Supervisor: M.Sc. Christoph Coijanovic

Private Information Retrieval (PIR) allows users access to items of an external database without the database knowing which items where accessed [1,2]. While PIR is a very active field of research, this topic wants to focus on the "other direction", i.e., PIR-Writing (also known as Private Information Storage or Private Database Modification) [3-6], which receives considerably less attention. The goal of this topic is to find state of the art PIR-writing protocols and to compare them based on assumed adversary model, given privacy guarantees and performance.

[1] B. Chor, O. Goldreich, E. Kushilevitz and M. Sudan, "Private information retrieval," Proceedings of IEEE 36th Annual Foundations of Computer Science, Milwaukee, WI, USA, 1995, pp. 41-50, doi: 10.1109/SFCS.1995.492461.
[2] E. Kushilevitz and R. Ostrovsky, "Replication is not needed: single database, computationally-private information retrieval," Proceedings 38th Annual Symposium on Foundations of Computer Science, Miami Beach, FL, USA, 1997, pp. 364-373, doi: 10.1109/SFCS.1997.646125.
[3] Boneh D., Kushilevitz E., Ostrovsky R., Skeith W.E. (2007) Public Key Encryption That Allows PIR Queries. In: Menezes A. (eds) Advances in Cryptology - CRYPTO 2007. CRYPTO 2007. Lecture Notes in Computer Science, vol 4622. Springer, Berlin, Heidelberg.
[4] Ostrovsky, R., & Shoup, V. (1997, May). Private information storage. In Proceedings of the twenty-ninth annual ACM symposium on Theory of computing (pp. 294-303).
[5] Lipmaa H., Zhang B. (2010) Two New Efficient PIR-Writing Protocols. In: Zhou J., Yung M. (eds) Applied Cryptography and Network Security. ACNS 2010. Lecture Notes in Computer Science, vol 6123. Springer, Berlin, Heidelberg.
[6] Eskandarian, S., Corrigan-Gibbs, H., Zaharia, M., & Boneh, D. (2019). Express: Lowering the Cost of Metadata-hiding Communication with Cryptographic Privacy. arXiv preprint arXiv:1911.09215.


Topic 5: Anonymous Broadcast

Supervisor: M.Sc. Christoph Coijanovic

There are a number of protocols offering an "anonymous broadcast" functionality, e.g., [1,2,3]. However, what goals are actually aimed to be achieved and what assumptions are made differs significantly between approaches. The goal of this topic is to provide an overview of what kinds of anonymous broadcast exist and how such functionalities can be achieved.

[1] Stajano F., Anderson R. (2000) The Cocaine Auction Protocol: On the Power of Anonymous Broadcast. In: Pfitzmann A. (eds) Information Hiding. IH 1999. Lecture Notes in Computer Science, vol 1768. Springer, Berlin, Heidelberg.
[2] Zamani, M., Saia, J., Movahedi, M., & Khoury, J. (2013). Towards provably-secure scalable anonymous broadcast. In 3rd {USENIX} Workshop on Free and Open Communications on the Internet ({FOCI} 13).
[3] Abraham, I., Pinkas, B., & Yanai, A. (2020). Blinder: MPC Based Scalable and Robust Anonymous Committed Broadcast. IACR Cryptol. ePrint Arch., 2020, 248.


Topic 6: Enhancing Privacy with Quantum Technologies

Supervisor: M.Sc. Marcel Tiepelt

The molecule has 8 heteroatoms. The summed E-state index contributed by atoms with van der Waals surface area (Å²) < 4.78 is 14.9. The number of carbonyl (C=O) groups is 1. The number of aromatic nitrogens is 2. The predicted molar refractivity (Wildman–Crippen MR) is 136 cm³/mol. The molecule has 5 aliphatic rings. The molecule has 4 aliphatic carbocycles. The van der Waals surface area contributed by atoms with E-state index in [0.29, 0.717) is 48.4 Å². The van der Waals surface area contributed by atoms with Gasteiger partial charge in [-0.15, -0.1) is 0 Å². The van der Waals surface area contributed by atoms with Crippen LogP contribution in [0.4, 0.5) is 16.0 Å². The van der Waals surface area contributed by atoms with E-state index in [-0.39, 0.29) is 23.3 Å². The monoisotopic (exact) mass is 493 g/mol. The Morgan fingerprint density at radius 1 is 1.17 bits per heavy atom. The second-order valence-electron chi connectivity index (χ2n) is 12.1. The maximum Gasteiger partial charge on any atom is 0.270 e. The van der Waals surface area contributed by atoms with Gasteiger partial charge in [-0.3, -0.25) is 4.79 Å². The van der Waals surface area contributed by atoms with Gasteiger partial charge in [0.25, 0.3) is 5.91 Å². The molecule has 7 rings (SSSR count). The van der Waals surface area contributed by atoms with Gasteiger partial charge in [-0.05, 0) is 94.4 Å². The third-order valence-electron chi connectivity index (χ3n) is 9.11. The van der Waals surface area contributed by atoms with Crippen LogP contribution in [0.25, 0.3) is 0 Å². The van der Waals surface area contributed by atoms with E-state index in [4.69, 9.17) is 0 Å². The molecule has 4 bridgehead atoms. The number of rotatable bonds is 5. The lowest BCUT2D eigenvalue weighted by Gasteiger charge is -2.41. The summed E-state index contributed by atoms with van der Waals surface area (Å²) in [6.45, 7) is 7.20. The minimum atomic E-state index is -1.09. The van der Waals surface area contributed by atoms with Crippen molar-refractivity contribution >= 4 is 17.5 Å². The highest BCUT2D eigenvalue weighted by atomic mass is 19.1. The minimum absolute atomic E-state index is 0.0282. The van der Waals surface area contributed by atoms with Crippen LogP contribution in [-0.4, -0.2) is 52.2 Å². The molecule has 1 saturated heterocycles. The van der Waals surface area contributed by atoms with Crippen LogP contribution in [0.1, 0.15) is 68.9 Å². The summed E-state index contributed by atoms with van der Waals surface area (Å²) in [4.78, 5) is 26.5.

Quantum Computing is likely to be the next level of technological evolution. In the field of IT security this step allows significant speedups for some computational problems threatening secure commutation, but also enables new protocol constructions. In terms of privacy, quantum technology allows to achieve stronger security notions such as hiding the identity of communicating parties.

In this seminar, the aim is to survey the possibilities enabled by quantum computing, e.g. perfectly traceless anonymous transmission of information, which frankly is not possible in the classical model. Open challenges as well as known impossibility results may complement the survey.



Topic 7: Accountable Anonymous Communication

Supervisor: M.Sc. Christiane Kuhn

To protect whistleblowers and the privacy of the general public from governments and big companies means to communicate anonymously are necessary. However, without accountability such technologies also invite for abuse [2]. While accountability seems to contradict anonymity at the first glance, there are approaches [2,3] to integrate both.

Your task will be to survey anonymous communication networks that include measures for accountability.

[1] Pfitzmann, Andreas, and Marit Hansen. "A terminology for talking about privacy by data minimization: Anonymity, unlinkability, undetectability, unobservability, pseudonymity, and identity management." (2010).
[2] Diaz, Claudia, and Bart Preneel. "Accountable anonymous communication." Security, Privacy, and Trust in Modern Data Management. Springer, Berlin, Heidelberg, 2007. 239-253.
[3] Backes, Michael, et al. "BackRef: Accountability in anonymous communication networks." International Conference on Applied Cryptography and Network Security. Springer, Cham, 2014.


Topic 8: Secure Network Tunnel SmartNIC offload

Supervisor: M.Sc. Simon Hanisch

Secure network tunnels are a core building block for network security as they offer confidentiality and integrity for network packets.  However, this security comes at the price of a performance overhead that secure network tunnels impose on their transported packets.  Therefore it is desirable to keep the performance overhead minimal to not impact applications requiring low latency and high throughput. A new hardware option to decrease this overhead are fully programmable network interface cards (NIC), so-called smartNICs. The task of this seminar is to review the literature regarding the overhead reduction of secure network tunnels. The main focus should be on latency and the secondary focus should be on throughput.